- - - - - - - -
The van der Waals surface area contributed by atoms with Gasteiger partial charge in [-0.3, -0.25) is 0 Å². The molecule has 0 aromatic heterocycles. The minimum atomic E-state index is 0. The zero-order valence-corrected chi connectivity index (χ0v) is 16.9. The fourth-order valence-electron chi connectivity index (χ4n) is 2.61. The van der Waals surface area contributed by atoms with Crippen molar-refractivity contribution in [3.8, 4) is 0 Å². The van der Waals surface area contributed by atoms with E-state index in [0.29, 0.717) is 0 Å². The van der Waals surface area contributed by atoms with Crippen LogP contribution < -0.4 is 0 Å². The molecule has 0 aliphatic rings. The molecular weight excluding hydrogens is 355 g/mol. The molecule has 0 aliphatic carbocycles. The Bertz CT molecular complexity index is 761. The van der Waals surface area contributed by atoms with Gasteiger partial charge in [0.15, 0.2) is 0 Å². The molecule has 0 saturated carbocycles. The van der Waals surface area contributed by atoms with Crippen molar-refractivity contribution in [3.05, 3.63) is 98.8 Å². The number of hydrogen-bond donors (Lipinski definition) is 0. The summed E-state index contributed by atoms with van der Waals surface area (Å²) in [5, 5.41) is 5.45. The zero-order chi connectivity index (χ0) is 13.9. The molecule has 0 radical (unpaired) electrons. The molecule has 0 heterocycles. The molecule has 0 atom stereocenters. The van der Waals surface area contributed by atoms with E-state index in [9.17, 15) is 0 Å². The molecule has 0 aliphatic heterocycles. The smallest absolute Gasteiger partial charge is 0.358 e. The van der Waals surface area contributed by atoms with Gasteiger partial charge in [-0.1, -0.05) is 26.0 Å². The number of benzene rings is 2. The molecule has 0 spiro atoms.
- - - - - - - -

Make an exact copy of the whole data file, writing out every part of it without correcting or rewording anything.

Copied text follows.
The van der Waals surface area contributed by atoms with Gasteiger partial charge in [-0.3, -0.25) is 0 Å². The molecule has 0 aromatic heterocycles. The minimum atomic E-state index is 0. The zero-order valence-corrected chi connectivity index (χ0v) is 16.9. The fourth-order valence-electron chi connectivity index (χ4n) is 2.61. The van der Waals surface area contributed by atoms with Crippen molar-refractivity contribution in [3.8, 4) is 0 Å². The van der Waals surface area contributed by atoms with E-state index in [0.29, 0.717) is 0 Å². The van der Waals surface area contributed by atoms with Crippen LogP contribution < -0.4 is 0 Å². The molecule has 0 aliphatic rings. The molecular weight excluding hydrogens is 355 g/mol. The molecule has 0 aliphatic carbocycles. The Bertz CT molecular complexity index is 761. The van der Waals surface area contributed by atoms with Gasteiger partial charge in [0.15, 0.2) is 0 Å². The molecule has 0 saturated carbocycles. The van der Waals surface area contributed by atoms with Crippen molar-refractivity contribution in [3.05, 3.63) is 98.8 Å². The number of hydrogen-bond donors (Lipinski definition) is 0. The summed E-state index contributed by atoms with van der Waals surface area (Å²) in [5, 5.41) is 5.45. The zero-order chi connectivity index (χ0) is 13.9. The molecule has 0 radical (unpaired) electrons. The molecule has 0 heterocycles. The molecule has 0 atom stereocenters. The van der Waals surface area contributed by atoms with E-state index in [9.17, 15) is 0 Å². The molecule has 0 aliphatic heterocycles. The smallest absolute Gasteiger partial charge is 0.358 e. The van der Waals surface area contributed by atoms with Gasteiger partial charge in [-0.1, -0.05) is 26.0 Å². The number of benzene rings is 2. The molecule has 0 spiro atoms.